ⓘ Red (programming language)


ⓘ Red (programming language)

Red is a programming language designed to overcome the limitations of the programming language Rebol. Red was introduced in 2011 by Nenad Rakocevic, and is both an imperative and functional programming language. Its syntax and general usage overlaps that of the interpreted Rebol language.

The implementation choices of Red intend to create a full stack programming language: Red can be used for extremely high-level programming DSLs and GUIs as well as low-level programming operating systems and device drivers. Key to the approach is that the language has two parts: Red/System and Red.

  • Red is a homoiconic language capable of meta-programming, with semantics similar to Rebols. Reds runtime library is written in Red/System, and uses a hybrid approach: it compiles what it can deduce statically and uses an embedded interpreter otherwise. The project roadmap includes a just-in-time compiler for cases in between, but this has not yet been implemented.
  • Red/System is similar to C, but packaged into a Rebol lexical structure – for example, one would write if x > y instead of if x > y { printf "Hello \n ";}.

Red seeks to remain independent of any other toolchain; it does its own code generation. It is therefore possible to cross-compile Red programs from any platform it supports to any other, via a command-line switch. Both Red and Red/System are distributed as open-source software under the modified BSD license. The runtime library is distributed under the more permissive Boost Software License.

By version 0.6.4 Red includes a garbage collector "the Simple GC".


1. Introduction

Red was introduced in the Netherlands on February 2011 at the Rebol & Boron conference by its author Nenad Rakocevic. In September 2011, the Red programming language was presented to a larger audience during the Software Freedom Day 2011. Rakocevic is a long-time Rebol developer known as the creator of the Cheyenne HTTP server.


2. Features

Reds syntax and semantics are very close to those of Rebol. Like Rebol, it strongly supports metaprogramming and domain-specific languages DSLs and is therefore a highly efficient tool for dialecting creating embedded DSLs. Red includes a dialect called Red/System, a C-level language which provides system programming facilities. Red is easy to integrate with other tools and languages as a DLL libRed and very lightweight around 1 MB. It is also able to cross-compile to various platforms see Cross Compilation section below and create packages for platforms that require them e.g.APK on Android. Red also includes a fully reactive cross-platform GUI system based on an underlying reactive dataflow engine, a 2D drawing dialect comparable to SVG, compile-time and runtime macro support, and more than 40 standard datatypes.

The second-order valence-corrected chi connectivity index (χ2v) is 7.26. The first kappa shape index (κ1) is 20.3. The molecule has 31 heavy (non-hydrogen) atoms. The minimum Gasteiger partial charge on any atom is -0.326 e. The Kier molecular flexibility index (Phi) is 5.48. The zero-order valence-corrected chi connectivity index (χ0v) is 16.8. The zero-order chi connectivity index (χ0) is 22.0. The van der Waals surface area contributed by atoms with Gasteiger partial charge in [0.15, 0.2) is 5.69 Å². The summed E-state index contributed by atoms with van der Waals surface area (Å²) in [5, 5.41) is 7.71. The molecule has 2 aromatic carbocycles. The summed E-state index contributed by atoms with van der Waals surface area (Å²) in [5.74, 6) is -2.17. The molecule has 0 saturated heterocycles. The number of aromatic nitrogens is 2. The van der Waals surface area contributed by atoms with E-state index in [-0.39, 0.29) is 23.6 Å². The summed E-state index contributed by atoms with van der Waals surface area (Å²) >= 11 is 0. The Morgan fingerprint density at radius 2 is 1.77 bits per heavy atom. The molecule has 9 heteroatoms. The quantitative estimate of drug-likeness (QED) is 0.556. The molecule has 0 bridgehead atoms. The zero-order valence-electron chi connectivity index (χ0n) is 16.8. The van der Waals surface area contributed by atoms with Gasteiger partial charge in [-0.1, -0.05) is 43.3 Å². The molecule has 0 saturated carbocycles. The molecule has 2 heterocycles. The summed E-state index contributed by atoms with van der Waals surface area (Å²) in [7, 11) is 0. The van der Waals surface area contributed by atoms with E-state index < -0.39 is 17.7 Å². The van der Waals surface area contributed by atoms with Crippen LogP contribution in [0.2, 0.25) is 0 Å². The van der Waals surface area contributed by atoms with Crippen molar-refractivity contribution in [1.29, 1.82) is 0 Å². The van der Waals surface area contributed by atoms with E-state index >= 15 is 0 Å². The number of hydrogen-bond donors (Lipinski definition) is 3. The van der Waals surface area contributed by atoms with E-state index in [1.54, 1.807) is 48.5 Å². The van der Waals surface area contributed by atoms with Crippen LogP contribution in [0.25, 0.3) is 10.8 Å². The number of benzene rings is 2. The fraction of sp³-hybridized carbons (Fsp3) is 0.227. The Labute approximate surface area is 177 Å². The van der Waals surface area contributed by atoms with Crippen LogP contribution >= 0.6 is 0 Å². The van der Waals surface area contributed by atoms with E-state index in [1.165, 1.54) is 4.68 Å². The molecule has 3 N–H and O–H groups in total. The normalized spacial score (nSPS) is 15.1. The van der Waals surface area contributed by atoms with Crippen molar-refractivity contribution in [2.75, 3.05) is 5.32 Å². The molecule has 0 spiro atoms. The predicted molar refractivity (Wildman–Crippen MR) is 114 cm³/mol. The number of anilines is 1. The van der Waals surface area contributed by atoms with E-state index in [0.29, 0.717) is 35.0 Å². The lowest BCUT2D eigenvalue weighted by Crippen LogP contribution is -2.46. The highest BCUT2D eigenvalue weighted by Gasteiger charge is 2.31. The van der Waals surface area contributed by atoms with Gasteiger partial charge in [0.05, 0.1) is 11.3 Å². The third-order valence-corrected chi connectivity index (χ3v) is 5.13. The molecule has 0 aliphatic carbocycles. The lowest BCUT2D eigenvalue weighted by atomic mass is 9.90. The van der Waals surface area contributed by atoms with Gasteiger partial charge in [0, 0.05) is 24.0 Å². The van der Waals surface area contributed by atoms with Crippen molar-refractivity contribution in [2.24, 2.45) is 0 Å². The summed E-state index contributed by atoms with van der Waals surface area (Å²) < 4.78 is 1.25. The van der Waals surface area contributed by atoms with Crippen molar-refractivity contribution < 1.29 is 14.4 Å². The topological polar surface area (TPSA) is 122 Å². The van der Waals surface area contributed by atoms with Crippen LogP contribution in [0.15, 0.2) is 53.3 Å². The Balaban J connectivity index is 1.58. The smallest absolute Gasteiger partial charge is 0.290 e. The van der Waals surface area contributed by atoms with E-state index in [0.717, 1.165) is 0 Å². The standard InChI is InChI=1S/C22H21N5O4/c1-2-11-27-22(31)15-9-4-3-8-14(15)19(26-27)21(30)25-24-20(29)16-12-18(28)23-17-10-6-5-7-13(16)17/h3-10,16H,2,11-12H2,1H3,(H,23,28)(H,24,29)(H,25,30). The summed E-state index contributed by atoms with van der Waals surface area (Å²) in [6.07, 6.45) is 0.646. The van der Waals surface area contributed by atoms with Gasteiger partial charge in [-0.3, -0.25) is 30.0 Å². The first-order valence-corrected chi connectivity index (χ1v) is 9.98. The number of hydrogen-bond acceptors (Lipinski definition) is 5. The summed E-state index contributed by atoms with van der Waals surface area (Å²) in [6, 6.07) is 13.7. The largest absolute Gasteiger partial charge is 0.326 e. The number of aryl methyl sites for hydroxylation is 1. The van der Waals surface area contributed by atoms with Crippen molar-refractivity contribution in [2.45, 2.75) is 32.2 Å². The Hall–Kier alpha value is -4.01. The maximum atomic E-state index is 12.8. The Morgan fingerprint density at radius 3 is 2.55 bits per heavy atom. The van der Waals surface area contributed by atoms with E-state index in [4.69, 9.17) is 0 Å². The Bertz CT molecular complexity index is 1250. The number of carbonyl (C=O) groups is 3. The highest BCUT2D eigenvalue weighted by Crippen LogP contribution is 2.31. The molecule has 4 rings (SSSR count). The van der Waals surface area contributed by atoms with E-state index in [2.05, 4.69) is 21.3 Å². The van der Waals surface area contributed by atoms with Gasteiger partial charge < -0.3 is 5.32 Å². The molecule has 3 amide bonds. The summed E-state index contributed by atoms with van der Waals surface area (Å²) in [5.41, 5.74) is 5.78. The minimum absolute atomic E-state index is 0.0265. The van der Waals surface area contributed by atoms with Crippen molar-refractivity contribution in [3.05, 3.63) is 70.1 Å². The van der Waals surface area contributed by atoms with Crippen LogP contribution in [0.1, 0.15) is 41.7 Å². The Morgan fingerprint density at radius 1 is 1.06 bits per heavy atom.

3. Goals

The following is the list of Reds Goals as presented on the Software Freedom Day 2011:

  • Be "Green", Have a Small Footprint "Because resources are not limitless."
  • Compactness "Being highly expressive maximizes productivity."
  • Flexibility "Not best but good fit for any task!"
  • Portability, Write once run everywhere "That’s the least expected from a programming language."
  • Ubiquity "Spread everywhere."
  • Simplicity "An IDE should not be necessary to write code."
  • Speed "If too slow, it cannot be general-purpose enough."

4. Development

Reds development is planned to be done in two phases:

  • Initial phase: Red and Red/System compilers written in Rebol 2
  • Bootstrap phase: Red and Red/System compilers complemented by a Red JIT-compiler, all written in Red

5. Cross compilation

Red currently supports the following cross-compilation targets:

  • MS-DOS: Windows, x86, console and GUI applications
  • Windows: Windows, x86, GUI applications
  • Android-x86: Android, x86
  • Raspberry Pi: Linux, ARMv5, armhf hard-float
  • Linux-ARM: Linux, ARMv5, armel soft-float
  • Android: Android, ARMv5
  • FreeBSD: x86
  • Linux: Linux, x86
  • Syllable: Syllable OS, x86
  • Darwin: OS X Intel, console and GUI applications

Note: This list will increase with time and should therefore be considered as incomplete.


6. Factorial example

IMPORTANT: These are intended as syntax examples. Until Red has 64-bit support, the integer example will overflow a 32-bit integer very quickly. Changing that to `float!` will go farther, but these are merely to show the syntax of the language.

The following is a factorial example in Red:

The following is the same factorial example in Red/System in this very simple case, the source code is very similar to Reds version: